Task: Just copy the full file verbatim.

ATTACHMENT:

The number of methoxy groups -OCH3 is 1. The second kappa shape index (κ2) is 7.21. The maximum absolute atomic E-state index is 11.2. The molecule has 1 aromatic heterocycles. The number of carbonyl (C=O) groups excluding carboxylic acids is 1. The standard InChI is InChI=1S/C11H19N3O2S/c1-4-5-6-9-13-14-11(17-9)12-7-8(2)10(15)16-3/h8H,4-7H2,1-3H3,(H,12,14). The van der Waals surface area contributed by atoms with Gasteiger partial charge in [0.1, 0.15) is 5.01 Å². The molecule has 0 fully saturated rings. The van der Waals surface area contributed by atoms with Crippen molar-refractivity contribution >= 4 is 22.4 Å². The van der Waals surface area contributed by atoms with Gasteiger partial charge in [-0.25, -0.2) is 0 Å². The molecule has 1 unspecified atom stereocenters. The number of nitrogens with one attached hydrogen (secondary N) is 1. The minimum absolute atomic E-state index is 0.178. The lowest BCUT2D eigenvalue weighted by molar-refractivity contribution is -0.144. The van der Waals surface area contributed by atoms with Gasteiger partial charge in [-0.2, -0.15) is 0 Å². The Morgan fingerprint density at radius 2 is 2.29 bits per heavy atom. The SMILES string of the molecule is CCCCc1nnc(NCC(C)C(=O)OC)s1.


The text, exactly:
The number of methoxy groups -OCH3 is 1. The second kappa shape index (κ2) is 7.21. The maximum absolute atomic E-state index is 11.2. The molecule has 1 aromatic heterocycles. The number of carbonyl (C=O) groups excluding carboxylic acids is 1. The standard InChI is InChI=1S/C11H19N3O2S/c1-4-5-6-9-13-14-11(17-9)12-7-8(2)10(15)16-3/h8H,4-7H2,1-3H3,(H,12,14). The van der Waals surface area contributed by atoms with Gasteiger partial charge in [0.1, 0.15) is 5.01 Å². The molecule has 0 fully saturated rings. The van der Waals surface area contributed by atoms with Crippen molar-refractivity contribution >= 4 is 22.4 Å². The van der Waals surface area contributed by atoms with Gasteiger partial charge in [-0.25, -0.2) is 0 Å². The molecule has 1 unspecified atom stereocenters. The number of nitrogens with one attached hydrogen (secondary N) is 1. The minimum absolute atomic E-state index is 0.178. The lowest BCUT2D eigenvalue weighted by molar-refractivity contribution is -0.144. The van der Waals surface area contributed by atoms with Gasteiger partial charge in [-0.2, -0.15) is 0 Å². The Morgan fingerprint density at radius 2 is 2.29 bits per heavy atom. The SMILES string of the molecule is CCCCc1nnc(NCC(C)C(=O)OC)s1.